The themes of The Devil Wears Prada are best summed up in an examination of Andrea's wardrobe choices. Her career is on the rise, but her personal life tumbles into the dumps. Unfortunately, there are no behind-the-scenes featurettes or larger documentaries to be found; the remainder of the supplements are rather basic in nature. She sees this as only a stepping stone to another journalism position. She comes to work on one of her first days wearing a nice, comfortable, and seemingly professional-in-appearance blue sweater. There's only one problem: to the people at Runway, it's a major fashion faux pas, and no matter how charming, smart, goal-oriented, ready-and-willing, eager, or capable Andrea may be, well, that sweater just ain't gonna cut it, hon. About all that this one is lacking is a more fully-realized ambience, but that aside, everything about the track impresses a great deal.
Andrea changes her attitude and behavior, affecting her private life and the relationship with her boyfriend Nate, her family and friends. Indeed, The Devil Wears Prada is a movie not necessarily about finding oneself, but about rediscovering oneself in a world where pretending to be someone else might prove beneficial in the short term but often leads to dire long-term consequences. They include a pop-up, text-based trivia track that relates interesting tidbits about the film, many of which revolve around its fashion and the fashion industry; a collection of 15 delete scenes with optional Director and Editor commentary 1080p, 21:35 ; a gag reel 1080p, 5:06 ; and 1080p trailers for , , , , , and. Last but not least, The Devil Wears Prada features several outstanding performances, headlined by an Oscar-nomianted effort from the legendary Meryl Streep. Streep is wonderfully cast and positively dazzles as a cold-hearted you-know-what who can spot future fashion trends in the blink of an eye but cannot see her own personal faults as they linger directly in front of her face. However, with her new appearance and the demands placed on her, she starts to lose her friends, family and her live-in boy friend.
Andrea changes her attitude and behavior, affecting her private life and the relationship with her boyfriend Nate, her family and friends. It's heavy on discussions revolving around costumes and make-up, shooting locales, the quality of the cast and what the actors brought to their roles, the editing process, how the world of fashion entwined with the themes of the picture, and much more. Though boasting six participants, this one rarely becomes the jumbled mess of laughter and confusion that mark other, similar tracks. Her first assistant strives to please her and tries to emulate her, but one can sense that Miranda is not quite as hard as she tries to put on. Andrea arrives at work the next day a new woman in new clothes. Stanley Tucci delivers a memorable performance as the hoity-toity Nigel, and Emily Blunt excels as Miranda's other snotty assistant who's already sacrificed far too much in the name of her career. Unfortunately, she can't find work in her chosen field; she's been forced to look elsewhere for employment and finally earns an interview opportunity with Elias-Clarke Publications, home of Runway, a leading fashion industry magazine.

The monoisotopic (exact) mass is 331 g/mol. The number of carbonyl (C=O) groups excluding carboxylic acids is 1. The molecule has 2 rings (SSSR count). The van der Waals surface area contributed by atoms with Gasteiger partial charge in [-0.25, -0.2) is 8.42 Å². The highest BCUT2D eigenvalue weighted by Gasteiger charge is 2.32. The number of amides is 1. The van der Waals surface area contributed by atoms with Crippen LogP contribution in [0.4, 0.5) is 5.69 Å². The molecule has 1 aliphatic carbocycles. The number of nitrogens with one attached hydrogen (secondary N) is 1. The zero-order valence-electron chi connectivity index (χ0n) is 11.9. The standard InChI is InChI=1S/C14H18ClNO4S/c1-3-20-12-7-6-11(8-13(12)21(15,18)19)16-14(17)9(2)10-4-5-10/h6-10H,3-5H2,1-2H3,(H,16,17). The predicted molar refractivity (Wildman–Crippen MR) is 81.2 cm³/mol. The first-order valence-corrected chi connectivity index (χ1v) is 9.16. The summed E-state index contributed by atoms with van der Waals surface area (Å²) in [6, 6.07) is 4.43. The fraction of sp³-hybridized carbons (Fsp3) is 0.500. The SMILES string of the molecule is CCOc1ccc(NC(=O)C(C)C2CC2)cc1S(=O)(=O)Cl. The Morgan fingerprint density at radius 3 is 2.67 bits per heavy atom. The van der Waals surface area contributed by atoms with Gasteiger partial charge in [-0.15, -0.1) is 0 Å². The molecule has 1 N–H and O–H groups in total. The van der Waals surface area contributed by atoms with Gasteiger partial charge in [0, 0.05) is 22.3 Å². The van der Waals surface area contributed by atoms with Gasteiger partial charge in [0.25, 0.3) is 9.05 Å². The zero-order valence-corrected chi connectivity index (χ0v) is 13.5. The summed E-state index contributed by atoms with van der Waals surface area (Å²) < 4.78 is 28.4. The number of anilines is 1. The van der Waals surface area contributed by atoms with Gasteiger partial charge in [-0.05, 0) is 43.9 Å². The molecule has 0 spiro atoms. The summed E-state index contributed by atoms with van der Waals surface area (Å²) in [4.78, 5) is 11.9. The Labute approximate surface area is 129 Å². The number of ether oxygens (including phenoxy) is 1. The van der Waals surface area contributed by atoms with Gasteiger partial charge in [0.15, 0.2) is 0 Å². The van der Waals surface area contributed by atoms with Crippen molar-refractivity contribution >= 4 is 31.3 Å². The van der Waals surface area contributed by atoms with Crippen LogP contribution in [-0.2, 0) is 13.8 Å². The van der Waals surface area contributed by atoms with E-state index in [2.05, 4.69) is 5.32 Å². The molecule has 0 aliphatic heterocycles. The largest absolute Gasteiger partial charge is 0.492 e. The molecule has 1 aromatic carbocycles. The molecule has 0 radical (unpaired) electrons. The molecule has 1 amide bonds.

Indeed, that old blue sweater fits her the best, not only on the outside but as a security blanket of sorts for her soul. Andrea changes her attitude and behavior, affecting her private life and the relationship with her boyfriend Nate, her family and friends. The transfer also sports a slight layer of grain that's not intrusive and only slightly more noticeable in some scenes than in others, and the print is free of any troublesome splotches, scratches, or other unwanted artifacts. The movie is well-constructed, breezy, and entertaining, but it's got a bit of emotional and thematic depth to it that's important and timely but not overbearing or much of a hindrance to the film's entertainment value. In the end, Andrea learns that life is made of choices. Strong dialogue reproduction is also present throughout.
In the end, Andrea learns that life is made of choices. A few elements once or twice necessarily slow the movie down, though much of the fault for that lies in the fact that Director David Frankel's first act is so strong that it's just hard to top. Director: Writers: , Starring: , , , , , Producers: , , » The Devil Wears Prada Blu-ray Review. Reviewed by , May 9, 2010 A million girls would kill for this job. With the help of one of the magazine's fashion editors, she gets a complete makeover and a new security. Into this mix comes Andrea, a young woman who knows nothing of the fashion industry, has never read the magazine, and doesn't know who Miranda Priestley is. In the end, Andrea learns that life is made of choices.